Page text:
Invinity gets CEC funding for non-lithium energy storage


The California Energy Commission (CEC) has selected four energy storage projects incorporating vanadium flow batteries (VFBs) from Invinity Energy Systems for funding as part of an initiative to stimulate availability of long-duration, non-lithium energy storage.

California has sufficient renewable generation that during certain times available production outstrips demand, though not always when energy is most needed. The CEC, California’s primary energy policy and planning agency, sees long-duration storage as a key to stabilizing the grid and delivering on the State’s decarbonization goals.

State officials expect that California needs 1 gigawatt of new long-duration energy storage to advance its targets for electricity sector decarbonization, so earlier this year launched a $20m solicitation to fund innovative long-duration non-lithium storage to accelerate fulfilment of that need.

“California is the world leader in energy innovation, so it’s fantastic to see them opening up the market for long-duration storage and understanding the vital role that it will play in the energy transition.”

Matt Harper, chief commercial officer at Invinity.

The CEC received 23 proposals and selected eight for funding, with an unprecedented four of the winning eight including vanadium flow batteries supplied by Invinity.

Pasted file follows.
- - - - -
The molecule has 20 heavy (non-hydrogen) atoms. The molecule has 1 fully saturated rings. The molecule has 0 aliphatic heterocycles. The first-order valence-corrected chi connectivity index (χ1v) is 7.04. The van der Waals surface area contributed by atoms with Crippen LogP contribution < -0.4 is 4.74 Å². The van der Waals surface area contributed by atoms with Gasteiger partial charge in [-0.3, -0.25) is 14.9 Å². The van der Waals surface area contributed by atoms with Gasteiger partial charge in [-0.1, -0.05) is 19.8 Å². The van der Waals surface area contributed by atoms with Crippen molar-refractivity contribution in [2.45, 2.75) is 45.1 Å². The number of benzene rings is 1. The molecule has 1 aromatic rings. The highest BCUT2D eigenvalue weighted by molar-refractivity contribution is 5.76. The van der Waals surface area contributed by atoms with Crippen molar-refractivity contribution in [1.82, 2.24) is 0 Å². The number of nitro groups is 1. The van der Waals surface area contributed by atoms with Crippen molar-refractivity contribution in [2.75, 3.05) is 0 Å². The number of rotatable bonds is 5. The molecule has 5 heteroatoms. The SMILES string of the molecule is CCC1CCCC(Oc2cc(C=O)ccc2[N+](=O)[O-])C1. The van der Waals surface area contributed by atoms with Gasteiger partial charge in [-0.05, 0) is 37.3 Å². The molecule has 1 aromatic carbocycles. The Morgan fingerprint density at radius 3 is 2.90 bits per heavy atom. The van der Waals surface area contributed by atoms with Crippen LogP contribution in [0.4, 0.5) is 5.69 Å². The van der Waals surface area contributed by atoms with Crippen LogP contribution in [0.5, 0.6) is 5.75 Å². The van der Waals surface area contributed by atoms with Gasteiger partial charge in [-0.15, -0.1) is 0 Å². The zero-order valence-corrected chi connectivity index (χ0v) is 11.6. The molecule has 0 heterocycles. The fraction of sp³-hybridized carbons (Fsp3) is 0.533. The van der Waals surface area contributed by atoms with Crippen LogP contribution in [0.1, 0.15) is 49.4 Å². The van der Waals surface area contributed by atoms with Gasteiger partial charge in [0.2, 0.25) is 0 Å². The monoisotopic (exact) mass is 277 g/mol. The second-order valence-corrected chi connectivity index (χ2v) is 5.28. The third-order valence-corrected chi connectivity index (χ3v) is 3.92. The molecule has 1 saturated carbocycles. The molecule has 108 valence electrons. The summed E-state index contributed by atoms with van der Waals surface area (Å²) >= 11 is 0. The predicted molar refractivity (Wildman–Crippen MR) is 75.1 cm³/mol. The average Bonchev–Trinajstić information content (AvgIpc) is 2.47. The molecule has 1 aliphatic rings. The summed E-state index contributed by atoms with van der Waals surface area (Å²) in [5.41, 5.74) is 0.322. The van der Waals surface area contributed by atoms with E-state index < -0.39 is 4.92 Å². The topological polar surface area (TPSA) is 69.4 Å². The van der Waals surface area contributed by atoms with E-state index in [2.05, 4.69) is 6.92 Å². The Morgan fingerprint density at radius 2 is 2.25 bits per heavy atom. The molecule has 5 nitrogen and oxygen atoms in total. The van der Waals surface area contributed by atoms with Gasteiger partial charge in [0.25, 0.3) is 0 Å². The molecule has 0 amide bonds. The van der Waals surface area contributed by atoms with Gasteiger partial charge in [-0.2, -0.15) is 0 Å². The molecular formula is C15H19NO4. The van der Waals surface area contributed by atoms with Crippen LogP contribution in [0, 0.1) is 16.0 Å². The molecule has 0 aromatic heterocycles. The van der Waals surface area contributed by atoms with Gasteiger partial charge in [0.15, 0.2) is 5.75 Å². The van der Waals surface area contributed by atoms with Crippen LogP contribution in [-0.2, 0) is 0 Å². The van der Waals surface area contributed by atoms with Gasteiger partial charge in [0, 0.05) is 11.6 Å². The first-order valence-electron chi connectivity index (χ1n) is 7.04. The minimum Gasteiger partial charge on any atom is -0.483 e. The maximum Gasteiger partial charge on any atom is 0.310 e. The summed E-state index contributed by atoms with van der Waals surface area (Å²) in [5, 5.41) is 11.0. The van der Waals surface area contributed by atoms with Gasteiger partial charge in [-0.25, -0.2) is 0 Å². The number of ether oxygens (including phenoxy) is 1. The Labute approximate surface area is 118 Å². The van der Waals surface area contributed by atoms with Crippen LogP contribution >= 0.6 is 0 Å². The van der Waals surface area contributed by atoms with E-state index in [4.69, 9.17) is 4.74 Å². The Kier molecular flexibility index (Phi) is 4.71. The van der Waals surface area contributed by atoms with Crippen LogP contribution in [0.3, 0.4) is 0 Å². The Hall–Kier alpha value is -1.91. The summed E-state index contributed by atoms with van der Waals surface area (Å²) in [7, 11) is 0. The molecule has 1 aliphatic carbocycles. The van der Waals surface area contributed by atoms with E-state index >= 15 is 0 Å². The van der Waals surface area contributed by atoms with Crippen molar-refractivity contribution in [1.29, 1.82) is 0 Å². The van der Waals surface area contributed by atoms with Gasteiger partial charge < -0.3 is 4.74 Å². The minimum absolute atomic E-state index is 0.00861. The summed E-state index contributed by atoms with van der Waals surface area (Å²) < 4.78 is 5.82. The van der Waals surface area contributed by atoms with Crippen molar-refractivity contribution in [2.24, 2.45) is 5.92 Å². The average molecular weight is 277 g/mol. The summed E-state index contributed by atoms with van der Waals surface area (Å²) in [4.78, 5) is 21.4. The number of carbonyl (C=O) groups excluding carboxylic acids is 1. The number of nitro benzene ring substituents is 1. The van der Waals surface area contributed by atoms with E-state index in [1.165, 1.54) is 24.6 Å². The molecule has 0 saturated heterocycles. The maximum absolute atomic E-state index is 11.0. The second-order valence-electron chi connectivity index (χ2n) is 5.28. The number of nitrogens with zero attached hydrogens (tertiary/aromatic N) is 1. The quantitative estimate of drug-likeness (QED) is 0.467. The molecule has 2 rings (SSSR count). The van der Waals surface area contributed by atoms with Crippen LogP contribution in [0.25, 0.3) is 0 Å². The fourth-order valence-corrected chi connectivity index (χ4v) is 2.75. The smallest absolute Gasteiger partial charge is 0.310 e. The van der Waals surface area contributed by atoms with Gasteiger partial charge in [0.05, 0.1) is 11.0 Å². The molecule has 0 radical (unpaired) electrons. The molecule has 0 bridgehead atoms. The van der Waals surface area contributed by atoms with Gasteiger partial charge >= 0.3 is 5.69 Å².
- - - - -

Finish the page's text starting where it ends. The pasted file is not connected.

The project sites, comprising 7.8 MWh of Invinity VFBs in total, are situated across California and will see Invinity’s long-duration batteries paired with renewable energy to perform a range of services including peak shaving, demand charge reduction and provision of back-up power.

Invinity’s vanadium flow batteries are a form of heavy duty, non-degrading, stationary energy storage which are deployed in high-utilization, industrial applications such as grid balancing, renewable ‘firming’ and electric vehicle integration. They will complement California’s significant wind and solar generation by storing power for eight to ten hours, and do so for the 20- to 30-year life of those generating assets.

“The California energy storage market points toward a future that includes longer-duration, non-lithium storage, and the California Energy Commission has taken a leadership role in driving the diversity of storage technologies this future requires. Getting the CEC’s support and that of our impressive partners in these projects is a major vote of confidence.”

Larry Zulch, chief executive officer at Invinity.

Vanadium flow batteries will play a crucial role in supporting the energy transition, with the market for this technology expected to exceed $4.25 billion by 2028. Excelling at heavy-duty, stationary, high-throughput applications, they are ideal for storing and dispatching energy on demand from industrial-scale solar generation, delivering more flexible, more valuable low-carbon energy projects.

“California has pioneered renewable technology for decades but their electric grid is currently plagued by problems, with wildfires, regular blackouts and tremendous instability in electricity supply. Our vanadium flow batteries can help to address these issues by dispatching clean, low-cost renewable energy on demand, delivering the stability needed to achieve California’s ambitious decarbonization targets.”

Matt Harper.

VFBs are seen as a complement to existing lithium-ion solutions and possess a number of key advantages in terms of performance, duration and lifetime over the incumbent technology. Persistent concerns around lithium-ion safety and raw material sourcing practices also present opportunities for non-flammable, sustainably-sourced alternatives, of which vanadium flow batteries are a leading contender.

Anela Dokso

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